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Losing the book as a symbol

Publishing needs to build new symbols for the digital age

Transitioning the publishing industry to digital technologies involves lifting the words out of printed pages, and pouring them into the amorphous containers we call ebooks. Books are no longer the tangible, brick-shaped presence they were: they must, instead, be stretched and poured into and onto any device fit for reading, from the laptop to the Kindle to the phone.

In fact, “the book” no longer designates the physical expression of the text, but the text itself, a self-contained bundle of information, whose structure and boundaries have been jointly defined by the author and the publisher. Picking up a book where you left it no longer involves picking up the same object, but rather the same text on whatever device happens to be at hand.

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Ebooks and the future of research

Society cannot afford to lose its distributed knowledge backup system

Knowledge cannot progress unless it is aware of its past: a knowledge-seeker must reference the works of previous generations. Literary scholars return to manuscripts, musicians to partitions, artists to museums…

The continued availability of reference works underpins our entire research system. It has become so ingrained in our methods that it barely registers on our list of values to uphold. Yet, that very availability has dissolved into a mirage, to surprisingly little protest.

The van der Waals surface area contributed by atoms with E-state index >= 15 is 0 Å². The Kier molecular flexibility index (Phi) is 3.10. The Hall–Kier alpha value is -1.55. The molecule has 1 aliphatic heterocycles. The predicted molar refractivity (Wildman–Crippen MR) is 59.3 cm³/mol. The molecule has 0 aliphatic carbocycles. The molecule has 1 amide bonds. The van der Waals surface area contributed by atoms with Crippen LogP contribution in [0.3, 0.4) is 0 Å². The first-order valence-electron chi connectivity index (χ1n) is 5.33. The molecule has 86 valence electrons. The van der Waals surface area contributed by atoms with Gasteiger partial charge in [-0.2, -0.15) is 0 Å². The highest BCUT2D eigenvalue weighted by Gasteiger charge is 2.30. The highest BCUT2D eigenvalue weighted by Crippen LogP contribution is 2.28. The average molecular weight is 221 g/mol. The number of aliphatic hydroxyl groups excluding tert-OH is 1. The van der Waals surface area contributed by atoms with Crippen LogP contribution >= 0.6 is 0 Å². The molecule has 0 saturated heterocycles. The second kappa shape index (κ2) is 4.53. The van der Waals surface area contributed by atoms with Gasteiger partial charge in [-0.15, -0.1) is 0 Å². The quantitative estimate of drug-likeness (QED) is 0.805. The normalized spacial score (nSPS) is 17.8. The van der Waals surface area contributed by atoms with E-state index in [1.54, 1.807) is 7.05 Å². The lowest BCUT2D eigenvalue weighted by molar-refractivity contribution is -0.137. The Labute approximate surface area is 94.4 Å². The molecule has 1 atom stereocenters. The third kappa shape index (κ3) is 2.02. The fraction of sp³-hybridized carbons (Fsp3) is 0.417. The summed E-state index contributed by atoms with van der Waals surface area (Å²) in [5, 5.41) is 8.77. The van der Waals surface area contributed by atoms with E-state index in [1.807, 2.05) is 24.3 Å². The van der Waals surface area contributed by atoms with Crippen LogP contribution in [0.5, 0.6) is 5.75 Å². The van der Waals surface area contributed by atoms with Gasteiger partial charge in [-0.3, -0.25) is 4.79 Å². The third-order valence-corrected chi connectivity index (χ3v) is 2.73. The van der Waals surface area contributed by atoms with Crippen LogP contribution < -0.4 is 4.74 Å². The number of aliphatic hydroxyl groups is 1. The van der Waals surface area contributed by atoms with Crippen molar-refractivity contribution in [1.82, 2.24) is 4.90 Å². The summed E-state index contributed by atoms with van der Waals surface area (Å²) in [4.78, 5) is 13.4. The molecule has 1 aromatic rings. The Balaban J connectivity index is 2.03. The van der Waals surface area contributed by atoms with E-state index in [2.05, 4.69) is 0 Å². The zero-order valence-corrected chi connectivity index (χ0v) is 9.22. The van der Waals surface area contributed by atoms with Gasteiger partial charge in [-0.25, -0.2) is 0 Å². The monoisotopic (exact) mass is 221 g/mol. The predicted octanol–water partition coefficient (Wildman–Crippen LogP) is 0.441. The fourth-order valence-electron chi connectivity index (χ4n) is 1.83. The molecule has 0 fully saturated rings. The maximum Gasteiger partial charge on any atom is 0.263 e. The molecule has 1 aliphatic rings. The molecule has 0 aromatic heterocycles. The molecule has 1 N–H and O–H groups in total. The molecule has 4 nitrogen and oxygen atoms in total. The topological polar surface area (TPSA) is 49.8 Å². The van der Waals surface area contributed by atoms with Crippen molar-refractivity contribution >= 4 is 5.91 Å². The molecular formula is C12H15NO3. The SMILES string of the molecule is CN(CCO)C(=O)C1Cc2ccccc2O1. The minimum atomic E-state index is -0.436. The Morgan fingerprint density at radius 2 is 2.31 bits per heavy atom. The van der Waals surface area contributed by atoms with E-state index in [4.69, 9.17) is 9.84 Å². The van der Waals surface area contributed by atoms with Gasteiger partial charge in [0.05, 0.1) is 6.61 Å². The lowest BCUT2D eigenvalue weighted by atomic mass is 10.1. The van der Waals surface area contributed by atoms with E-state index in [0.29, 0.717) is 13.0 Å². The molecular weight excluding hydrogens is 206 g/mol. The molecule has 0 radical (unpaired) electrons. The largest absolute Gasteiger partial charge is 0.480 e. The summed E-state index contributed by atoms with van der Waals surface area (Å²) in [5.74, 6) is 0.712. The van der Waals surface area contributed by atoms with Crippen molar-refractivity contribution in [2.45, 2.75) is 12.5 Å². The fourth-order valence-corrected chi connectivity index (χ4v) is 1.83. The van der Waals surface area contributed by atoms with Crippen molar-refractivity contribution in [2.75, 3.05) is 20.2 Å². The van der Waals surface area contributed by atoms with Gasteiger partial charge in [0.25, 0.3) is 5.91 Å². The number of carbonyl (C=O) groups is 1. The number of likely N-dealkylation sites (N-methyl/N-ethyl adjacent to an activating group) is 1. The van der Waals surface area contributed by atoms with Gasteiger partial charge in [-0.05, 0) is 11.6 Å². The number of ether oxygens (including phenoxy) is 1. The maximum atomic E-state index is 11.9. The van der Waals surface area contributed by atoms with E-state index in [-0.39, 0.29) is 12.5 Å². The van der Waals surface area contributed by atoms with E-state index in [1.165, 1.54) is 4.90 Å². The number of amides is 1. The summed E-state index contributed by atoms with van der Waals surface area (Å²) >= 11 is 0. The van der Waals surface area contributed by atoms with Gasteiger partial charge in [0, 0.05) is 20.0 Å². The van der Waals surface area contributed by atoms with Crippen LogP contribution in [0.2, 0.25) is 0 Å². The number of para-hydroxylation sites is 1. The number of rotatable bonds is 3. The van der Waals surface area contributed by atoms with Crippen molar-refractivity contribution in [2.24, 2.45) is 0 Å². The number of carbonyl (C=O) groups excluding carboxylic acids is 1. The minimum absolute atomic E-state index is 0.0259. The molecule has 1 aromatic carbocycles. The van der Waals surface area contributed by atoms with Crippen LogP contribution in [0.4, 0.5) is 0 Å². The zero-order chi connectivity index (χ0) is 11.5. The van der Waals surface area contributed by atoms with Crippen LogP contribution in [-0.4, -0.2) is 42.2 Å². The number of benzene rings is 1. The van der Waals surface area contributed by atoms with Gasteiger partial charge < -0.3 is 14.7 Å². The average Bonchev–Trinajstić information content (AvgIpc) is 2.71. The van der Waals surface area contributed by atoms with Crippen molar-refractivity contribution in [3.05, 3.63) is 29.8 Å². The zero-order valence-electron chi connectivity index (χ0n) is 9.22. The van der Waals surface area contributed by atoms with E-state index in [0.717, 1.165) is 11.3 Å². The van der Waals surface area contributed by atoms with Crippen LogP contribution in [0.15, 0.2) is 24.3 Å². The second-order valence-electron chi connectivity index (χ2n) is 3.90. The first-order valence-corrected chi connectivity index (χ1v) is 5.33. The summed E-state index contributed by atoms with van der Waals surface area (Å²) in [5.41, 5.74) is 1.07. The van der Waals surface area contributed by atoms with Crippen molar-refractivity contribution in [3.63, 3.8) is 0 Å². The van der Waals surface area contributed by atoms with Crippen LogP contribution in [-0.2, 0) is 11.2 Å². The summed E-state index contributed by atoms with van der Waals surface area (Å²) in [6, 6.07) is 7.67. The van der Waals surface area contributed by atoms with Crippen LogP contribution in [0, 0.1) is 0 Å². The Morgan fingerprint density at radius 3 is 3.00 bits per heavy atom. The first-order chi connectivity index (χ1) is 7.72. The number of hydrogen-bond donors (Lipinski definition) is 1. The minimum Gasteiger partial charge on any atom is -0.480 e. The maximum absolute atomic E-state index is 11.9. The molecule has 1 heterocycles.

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Comments: 2 |

Selling direct starts with community

Direct ebook sales require a fundamentally different approach

“Why would I need to know who buys my books?” — some publishers have asked (and still are asking) this question. “I have my distribution channels and am quite happy to give them my ebooks too.”

If this statement surprises you, you are most probably (at the least) contemplating a direct sales channel. Traditional publishers have been migrating to the digital retail world by following the same principles that were applicable to print book sales. As a result, not many of them have been successful. Direct digital book sales require some fundamentally and radically different approaches.